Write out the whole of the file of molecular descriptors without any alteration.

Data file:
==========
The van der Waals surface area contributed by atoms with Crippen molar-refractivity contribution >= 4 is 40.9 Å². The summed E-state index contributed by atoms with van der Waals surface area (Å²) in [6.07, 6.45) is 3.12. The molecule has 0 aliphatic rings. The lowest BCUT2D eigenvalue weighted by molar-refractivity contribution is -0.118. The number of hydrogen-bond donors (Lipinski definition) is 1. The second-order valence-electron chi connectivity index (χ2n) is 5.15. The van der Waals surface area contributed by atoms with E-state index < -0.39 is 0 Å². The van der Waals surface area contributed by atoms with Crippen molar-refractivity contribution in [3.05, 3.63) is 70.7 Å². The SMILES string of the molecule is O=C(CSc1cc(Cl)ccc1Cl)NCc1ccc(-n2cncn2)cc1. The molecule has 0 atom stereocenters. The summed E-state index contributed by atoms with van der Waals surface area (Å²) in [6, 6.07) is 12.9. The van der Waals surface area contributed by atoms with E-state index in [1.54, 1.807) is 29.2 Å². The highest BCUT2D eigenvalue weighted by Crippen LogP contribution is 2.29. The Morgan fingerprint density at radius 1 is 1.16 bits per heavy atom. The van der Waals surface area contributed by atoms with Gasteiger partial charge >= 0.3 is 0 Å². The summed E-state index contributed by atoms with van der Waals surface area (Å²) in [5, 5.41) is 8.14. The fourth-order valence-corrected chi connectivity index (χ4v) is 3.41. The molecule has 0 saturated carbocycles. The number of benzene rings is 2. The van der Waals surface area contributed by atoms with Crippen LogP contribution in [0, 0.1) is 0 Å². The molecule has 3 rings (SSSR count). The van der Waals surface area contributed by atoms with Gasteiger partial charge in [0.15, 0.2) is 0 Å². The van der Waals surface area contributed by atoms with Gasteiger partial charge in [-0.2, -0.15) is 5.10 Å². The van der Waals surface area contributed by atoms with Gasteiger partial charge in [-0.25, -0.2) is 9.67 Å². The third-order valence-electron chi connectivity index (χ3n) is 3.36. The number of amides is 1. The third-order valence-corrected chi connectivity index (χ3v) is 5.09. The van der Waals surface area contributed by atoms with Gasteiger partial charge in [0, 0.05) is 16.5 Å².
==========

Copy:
The van der Waals surface area contributed by atoms with Crippen molar-refractivity contribution >= 4 is 40.9 Å². The summed E-state index contributed by atoms with van der Waals surface area (Å²) in [6.07, 6.45) is 3.12. The molecule has 0 aliphatic rings. The lowest BCUT2D eigenvalue weighted by molar-refractivity contribution is -0.118. The number of hydrogen-bond donors (Lipinski definition) is 1. The second-order valence-electron chi connectivity index (χ2n) is 5.15. The van der Waals surface area contributed by atoms with E-state index < -0.39 is 0 Å². The van der Waals surface area contributed by atoms with Crippen molar-refractivity contribution in [3.05, 3.63) is 70.7 Å². The SMILES string of the molecule is O=C(CSc1cc(Cl)ccc1Cl)NCc1ccc(-n2cncn2)cc1. The molecule has 0 atom stereocenters. The summed E-state index contributed by atoms with van der Waals surface area (Å²) in [6, 6.07) is 12.9. The van der Waals surface area contributed by atoms with E-state index in [1.54, 1.807) is 29.2 Å². The highest BCUT2D eigenvalue weighted by Crippen LogP contribution is 2.29. The Morgan fingerprint density at radius 1 is 1.16 bits per heavy atom. The van der Waals surface area contributed by atoms with Gasteiger partial charge >= 0.3 is 0 Å². The summed E-state index contributed by atoms with van der Waals surface area (Å²) in [5, 5.41) is 8.14. The fourth-order valence-corrected chi connectivity index (χ4v) is 3.41. The molecule has 0 saturated carbocycles. The number of benzene rings is 2. The van der Waals surface area contributed by atoms with Crippen LogP contribution in [0, 0.1) is 0 Å². The molecule has 3 rings (SSSR count). The van der Waals surface area contributed by atoms with Gasteiger partial charge in [0.15, 0.2) is 0 Å². The van der Waals surface area contributed by atoms with Gasteiger partial charge in [-0.2, -0.15) is 5.10 Å². The van der Waals surface area contributed by atoms with Gasteiger partial charge in [-0.25, -0.2) is 9.67 Å². The third-order valence-electron chi connectivity index (χ3n) is 3.36. The number of amides is 1. The third-order valence-corrected chi connectivity index (χ3v) is 5.09. The van der Waals surface area contributed by atoms with Gasteiger partial charge in [0, 0.05) is 16.5 Å².